It is arguably World War I's most iconic image - Lord Kitchener’s handlebar-mustached face, with his pointing finger almost coming out of the poster, above the slogan: “Your country needs YOU.”
Now superimpose Kitchener’s face with that of England manager Roy Hodgson or Spain coach Vicente del Bosque, with their pointing fingers above the slogan: “I’m a bit short of players: Your country needs YOU.”
Long gone are the days when a manager would pick his international squad from a collection of players born in their homeland. War, ethnic conflict and the relentless march of globalization have changed all that.
Hodgson’s tenure as national coach - like so many of his predecessors' - has been largely defined by just how few players he has to choose from given the paucity of Englishmen now playing in the Premier League.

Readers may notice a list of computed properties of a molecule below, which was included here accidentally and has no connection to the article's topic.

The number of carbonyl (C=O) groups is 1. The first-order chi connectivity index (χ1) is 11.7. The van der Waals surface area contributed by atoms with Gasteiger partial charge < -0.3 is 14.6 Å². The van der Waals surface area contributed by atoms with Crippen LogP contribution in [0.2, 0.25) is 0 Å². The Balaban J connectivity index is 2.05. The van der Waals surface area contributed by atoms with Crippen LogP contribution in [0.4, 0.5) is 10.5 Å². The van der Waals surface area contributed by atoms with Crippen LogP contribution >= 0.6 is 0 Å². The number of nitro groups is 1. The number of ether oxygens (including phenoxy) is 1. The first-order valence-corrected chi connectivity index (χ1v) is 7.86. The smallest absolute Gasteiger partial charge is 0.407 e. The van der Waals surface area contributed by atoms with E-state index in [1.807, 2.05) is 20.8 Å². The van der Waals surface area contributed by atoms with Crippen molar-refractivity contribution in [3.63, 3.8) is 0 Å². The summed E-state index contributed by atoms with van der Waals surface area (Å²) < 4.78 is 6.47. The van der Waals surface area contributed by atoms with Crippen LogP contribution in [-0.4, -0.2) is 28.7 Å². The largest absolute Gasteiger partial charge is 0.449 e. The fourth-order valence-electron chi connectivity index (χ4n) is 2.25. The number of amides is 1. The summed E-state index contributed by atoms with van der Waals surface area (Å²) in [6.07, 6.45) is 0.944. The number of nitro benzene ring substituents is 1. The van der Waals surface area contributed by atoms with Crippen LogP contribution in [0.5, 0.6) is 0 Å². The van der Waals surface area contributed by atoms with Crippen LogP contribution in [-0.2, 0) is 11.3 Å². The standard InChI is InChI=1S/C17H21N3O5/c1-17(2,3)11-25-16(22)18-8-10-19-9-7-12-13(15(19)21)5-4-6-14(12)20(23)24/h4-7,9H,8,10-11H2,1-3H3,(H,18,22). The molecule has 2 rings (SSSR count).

Desperate for success, clubs have used bumper television payments to stock their squads with talented overseas stars rather than developing their own players.
But there is hope on the horizon for Hodgson in the shape of a host of promising youngsters coming through the ranks. Youngsters like Saido Berahino of West Brom, who could break into the England senior team before next year’s World Cup in Brazil.
The 20-year-old Burundi-born striker recently made the headlines when he scored the winner in the West Brom’s 2-1 win at Manchester United.
Berahino came to England with his family at the age of 10 in 2003 after fleeing his African home.
"Burundi is motherland to me," Berahino told Britain’s Daily Telegraph. "I will always be a Burundian regardless of what happens, even if I become a successful Premier League player.
"Playing for England is totally different. They have given me a second chance in life, provided my family with a different type of lifestyle.”
If Hodgson’s dour style of football has frequently been criticized - some have dubbed it “Hodgeball” - let it not be said the 66-year-old former Liverpool and Inter Milan coach has been found wanting in the future-proofing department.